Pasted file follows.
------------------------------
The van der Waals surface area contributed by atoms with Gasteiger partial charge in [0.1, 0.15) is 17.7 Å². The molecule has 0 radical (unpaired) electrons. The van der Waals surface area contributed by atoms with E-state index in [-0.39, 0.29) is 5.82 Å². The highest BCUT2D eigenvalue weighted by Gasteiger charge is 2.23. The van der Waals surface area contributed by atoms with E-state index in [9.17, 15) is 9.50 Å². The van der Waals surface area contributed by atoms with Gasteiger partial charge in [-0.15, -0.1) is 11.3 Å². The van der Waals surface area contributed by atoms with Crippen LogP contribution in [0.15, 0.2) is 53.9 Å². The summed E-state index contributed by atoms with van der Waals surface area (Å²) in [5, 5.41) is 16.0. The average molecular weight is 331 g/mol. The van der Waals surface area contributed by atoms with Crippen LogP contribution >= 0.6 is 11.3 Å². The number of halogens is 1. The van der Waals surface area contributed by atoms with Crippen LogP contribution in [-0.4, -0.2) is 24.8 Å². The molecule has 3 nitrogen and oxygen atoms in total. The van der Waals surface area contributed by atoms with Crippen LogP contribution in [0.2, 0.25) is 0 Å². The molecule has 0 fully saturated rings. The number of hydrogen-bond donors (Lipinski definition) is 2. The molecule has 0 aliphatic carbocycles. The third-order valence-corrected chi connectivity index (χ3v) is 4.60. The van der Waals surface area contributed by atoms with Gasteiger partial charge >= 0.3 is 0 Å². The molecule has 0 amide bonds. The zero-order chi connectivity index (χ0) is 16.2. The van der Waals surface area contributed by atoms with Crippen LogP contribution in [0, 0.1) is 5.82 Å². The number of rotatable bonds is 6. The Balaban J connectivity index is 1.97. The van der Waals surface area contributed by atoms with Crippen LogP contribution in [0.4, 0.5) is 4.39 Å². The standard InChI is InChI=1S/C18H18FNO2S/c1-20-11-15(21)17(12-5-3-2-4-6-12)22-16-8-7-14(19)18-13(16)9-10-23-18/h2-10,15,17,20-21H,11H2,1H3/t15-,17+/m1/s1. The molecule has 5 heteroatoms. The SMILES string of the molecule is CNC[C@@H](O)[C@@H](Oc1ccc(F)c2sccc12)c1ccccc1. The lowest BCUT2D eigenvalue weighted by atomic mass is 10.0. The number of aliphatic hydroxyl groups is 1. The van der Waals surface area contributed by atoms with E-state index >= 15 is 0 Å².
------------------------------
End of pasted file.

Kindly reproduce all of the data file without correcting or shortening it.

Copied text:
The van der Waals surface area contributed by atoms with Gasteiger partial charge in [0.1, 0.15) is 17.7 Å². The molecule has 0 radical (unpaired) electrons. The van der Waals surface area contributed by atoms with E-state index in [-0.39, 0.29) is 5.82 Å². The highest BCUT2D eigenvalue weighted by Gasteiger charge is 2.23. The van der Waals surface area contributed by atoms with E-state index in [9.17, 15) is 9.50 Å². The van der Waals surface area contributed by atoms with Gasteiger partial charge in [-0.15, -0.1) is 11.3 Å². The van der Waals surface area contributed by atoms with Crippen LogP contribution in [0.15, 0.2) is 53.9 Å². The summed E-state index contributed by atoms with van der Waals surface area (Å²) in [5, 5.41) is 16.0. The average molecular weight is 331 g/mol. The van der Waals surface area contributed by atoms with Crippen LogP contribution >= 0.6 is 11.3 Å². The number of halogens is 1. The van der Waals surface area contributed by atoms with Crippen LogP contribution in [-0.4, -0.2) is 24.8 Å². The molecule has 3 nitrogen and oxygen atoms in total. The van der Waals surface area contributed by atoms with Crippen LogP contribution in [0.2, 0.25) is 0 Å². The molecule has 0 fully saturated rings. The number of hydrogen-bond donors (Lipinski definition) is 2. The molecule has 0 aliphatic carbocycles. The third-order valence-corrected chi connectivity index (χ3v) is 4.60. The van der Waals surface area contributed by atoms with Gasteiger partial charge >= 0.3 is 0 Å². The molecule has 0 amide bonds. The zero-order chi connectivity index (χ0) is 16.2. The van der Waals surface area contributed by atoms with Crippen LogP contribution in [0, 0.1) is 5.82 Å². The number of rotatable bonds is 6. The Balaban J connectivity index is 1.97. The van der Waals surface area contributed by atoms with Crippen LogP contribution in [0.4, 0.5) is 4.39 Å². The standard InChI is InChI=1S/C18H18FNO2S/c1-20-11-15(21)17(12-5-3-2-4-6-12)22-16-8-7-14(19)18-13(16)9-10-23-18/h2-10,15,17,20-21H,11H2,1H3/t15-,17+/m1/s1. The molecule has 5 heteroatoms. The SMILES string of the molecule is CNC[C@@H](O)[C@@H](Oc1ccc(F)c2sccc12)c1ccccc1. The lowest BCUT2D eigenvalue weighted by atomic mass is 10.0. The number of aliphatic hydroxyl groups is 1. The van der Waals surface area contributed by atoms with E-state index >= 15 is 0 Å².